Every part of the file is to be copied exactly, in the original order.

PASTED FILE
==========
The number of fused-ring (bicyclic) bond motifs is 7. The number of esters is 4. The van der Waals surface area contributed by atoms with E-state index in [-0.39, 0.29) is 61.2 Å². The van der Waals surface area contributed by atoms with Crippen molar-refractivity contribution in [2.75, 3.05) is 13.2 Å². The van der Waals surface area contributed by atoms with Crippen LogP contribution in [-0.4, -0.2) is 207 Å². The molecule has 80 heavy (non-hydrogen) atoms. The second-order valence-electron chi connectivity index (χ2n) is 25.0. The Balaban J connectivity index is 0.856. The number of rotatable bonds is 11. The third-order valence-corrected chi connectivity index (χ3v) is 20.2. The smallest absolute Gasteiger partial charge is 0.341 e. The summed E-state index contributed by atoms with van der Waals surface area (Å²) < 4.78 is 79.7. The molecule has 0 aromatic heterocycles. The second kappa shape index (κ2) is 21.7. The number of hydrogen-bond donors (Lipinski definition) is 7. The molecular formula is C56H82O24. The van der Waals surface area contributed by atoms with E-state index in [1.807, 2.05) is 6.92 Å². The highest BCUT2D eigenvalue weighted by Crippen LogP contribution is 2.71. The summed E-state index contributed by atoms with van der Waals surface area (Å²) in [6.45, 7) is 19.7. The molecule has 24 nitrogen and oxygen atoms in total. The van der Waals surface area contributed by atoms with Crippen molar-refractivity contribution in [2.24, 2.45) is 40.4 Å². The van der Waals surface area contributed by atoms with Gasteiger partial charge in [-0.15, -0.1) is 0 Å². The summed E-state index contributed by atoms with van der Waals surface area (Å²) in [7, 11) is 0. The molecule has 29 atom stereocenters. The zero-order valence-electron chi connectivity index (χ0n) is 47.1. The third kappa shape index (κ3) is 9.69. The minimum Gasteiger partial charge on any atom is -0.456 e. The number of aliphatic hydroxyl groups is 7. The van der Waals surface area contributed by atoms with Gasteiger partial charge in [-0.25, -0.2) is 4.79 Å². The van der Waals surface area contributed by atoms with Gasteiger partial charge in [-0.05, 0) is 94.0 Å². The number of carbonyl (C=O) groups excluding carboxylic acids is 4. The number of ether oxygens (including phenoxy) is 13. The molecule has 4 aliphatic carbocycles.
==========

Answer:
The number of fused-ring (bicyclic) bond motifs is 7. The number of esters is 4. The van der Waals surface area contributed by atoms with E-state index in [-0.39, 0.29) is 61.2 Å². The van der Waals surface area contributed by atoms with Crippen molar-refractivity contribution in [2.75, 3.05) is 13.2 Å². The van der Waals surface area contributed by atoms with Crippen LogP contribution in [-0.4, -0.2) is 207 Å². The molecule has 80 heavy (non-hydrogen) atoms. The second-order valence-electron chi connectivity index (χ2n) is 25.0. The Balaban J connectivity index is 0.856. The number of rotatable bonds is 11. The third-order valence-corrected chi connectivity index (χ3v) is 20.2. The smallest absolute Gasteiger partial charge is 0.341 e. The summed E-state index contributed by atoms with van der Waals surface area (Å²) < 4.78 is 79.7. The molecule has 0 aromatic heterocycles. The second kappa shape index (κ2) is 21.7. The number of hydrogen-bond donors (Lipinski definition) is 7. The molecular formula is C56H82O24. The van der Waals surface area contributed by atoms with E-state index in [1.807, 2.05) is 6.92 Å². The highest BCUT2D eigenvalue weighted by Crippen LogP contribution is 2.71. The summed E-state index contributed by atoms with van der Waals surface area (Å²) in [6.45, 7) is 19.7. The molecule has 24 nitrogen and oxygen atoms in total. The van der Waals surface area contributed by atoms with Crippen molar-refractivity contribution in [2.24, 2.45) is 40.4 Å². The van der Waals surface area contributed by atoms with Gasteiger partial charge in [-0.15, -0.1) is 0 Å². The summed E-state index contributed by atoms with van der Waals surface area (Å²) in [7, 11) is 0. The molecule has 29 atom stereocenters. The zero-order valence-electron chi connectivity index (χ0n) is 47.1. The third kappa shape index (κ3) is 9.69. The minimum Gasteiger partial charge on any atom is -0.456 e. The number of aliphatic hydroxyl groups is 7. The van der Waals surface area contributed by atoms with Gasteiger partial charge in [-0.25, -0.2) is 4.79 Å². The van der Waals surface area contributed by atoms with Gasteiger partial charge in [-0.05, 0) is 94.0 Å². The number of carbonyl (C=O) groups excluding carboxylic acids is 4. The number of ether oxygens (including phenoxy) is 13. The molecule has 4 aliphatic carbocycles.